A US Government Agency contracted DYNAMIC Engineering in a three(3) year contract to review Nuclear
Reactor Containment testing practices with advanced computer modeling and numerical analysis
techniques. With the newer techniques in data acquisition and calculating safety leakage limits
of each containment vessel, the US NRC had serious concerns about testing practices.
The NRC was concerned about accuracy, repeatability, and overall test integrity. One presented
theory and concern was the ability of computers to take data in speeds far beyond those tests
previously performed by manual methods. Such speeds could be multiple times a second, causing
round off errors and other statistical problems not anticipated in the accepted numerical
DYNAMIC Engineering broke the project down into several phases. The first phase was to determine
instrumentation accuracy and integrity.
Then an investigation was performed to take a sample
group of perfromed nuclear containment tests and statistically fabricate data, as though the
data was taken at a high rate of speed. Then the data was re-analyzed to test the statistical
methods for aberrations.
Data smoothing techniques were then applied to the intrumentation data to determine if there
was any aberrant behavoir in the equations.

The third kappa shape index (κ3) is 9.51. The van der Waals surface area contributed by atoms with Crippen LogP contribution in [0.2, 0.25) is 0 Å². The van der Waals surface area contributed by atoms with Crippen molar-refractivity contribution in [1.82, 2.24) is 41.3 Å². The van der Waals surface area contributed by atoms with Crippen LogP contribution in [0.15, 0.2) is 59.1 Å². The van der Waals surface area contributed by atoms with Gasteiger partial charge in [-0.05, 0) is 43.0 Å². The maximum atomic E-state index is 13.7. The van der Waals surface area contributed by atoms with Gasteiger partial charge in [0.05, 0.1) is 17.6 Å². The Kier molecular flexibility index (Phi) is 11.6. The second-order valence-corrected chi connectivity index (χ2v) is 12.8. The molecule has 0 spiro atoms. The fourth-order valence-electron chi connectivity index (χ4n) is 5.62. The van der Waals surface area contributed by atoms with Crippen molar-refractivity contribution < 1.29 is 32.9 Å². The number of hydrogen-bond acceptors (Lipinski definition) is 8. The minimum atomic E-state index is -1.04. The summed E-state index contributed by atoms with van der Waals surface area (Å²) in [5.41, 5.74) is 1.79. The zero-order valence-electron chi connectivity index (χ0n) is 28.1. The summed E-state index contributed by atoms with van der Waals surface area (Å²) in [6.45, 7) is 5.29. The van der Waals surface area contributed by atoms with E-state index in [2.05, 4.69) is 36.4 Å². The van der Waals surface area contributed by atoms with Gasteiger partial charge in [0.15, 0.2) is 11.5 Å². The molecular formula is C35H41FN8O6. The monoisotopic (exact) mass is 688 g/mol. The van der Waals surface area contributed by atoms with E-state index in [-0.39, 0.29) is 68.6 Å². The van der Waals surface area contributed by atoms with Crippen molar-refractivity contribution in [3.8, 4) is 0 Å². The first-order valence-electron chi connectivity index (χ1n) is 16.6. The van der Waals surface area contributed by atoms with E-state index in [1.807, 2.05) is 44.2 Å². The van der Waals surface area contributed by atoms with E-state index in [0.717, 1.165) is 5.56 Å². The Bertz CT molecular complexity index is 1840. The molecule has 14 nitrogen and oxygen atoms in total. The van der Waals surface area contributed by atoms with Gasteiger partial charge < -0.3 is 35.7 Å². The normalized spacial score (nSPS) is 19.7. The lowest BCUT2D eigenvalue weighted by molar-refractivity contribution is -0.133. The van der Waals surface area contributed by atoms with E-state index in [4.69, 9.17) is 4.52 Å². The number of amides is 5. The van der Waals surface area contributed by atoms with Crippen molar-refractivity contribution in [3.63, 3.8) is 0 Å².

Visit a specified group of nuclear utilities and perform back to back tests. The utility
performed its own Reactor Vessel Test and DYANMIC would perform a simultaneous Reactor Vessel
test. The results were independantly reviewed and comapared. A separate end criteria was
investigated to determine wether enough data was collected to statistically have sufficient
data to have confidence in the test results
It was determined that acquired data when taken at high rates would not effect the statistics
abnormally. As one would conquer with logic the more data the more accurate the test results.
However, When data was "smoothed" either using polynomials or forrier tranforms the data could
be preconditioned to fool the statistics into a non numerically supported conclusion.
From Phase-II it was concluded that the test methods in-place were adaquate to evaluate reactor
containment vessels. Data acquired at fast rates would not affect the test results. Instrumentation
data smoothing, conditioning, or manipulation in any way must be prohibited.
It must be stated that this research contract was too extensive and far beyond the scope of this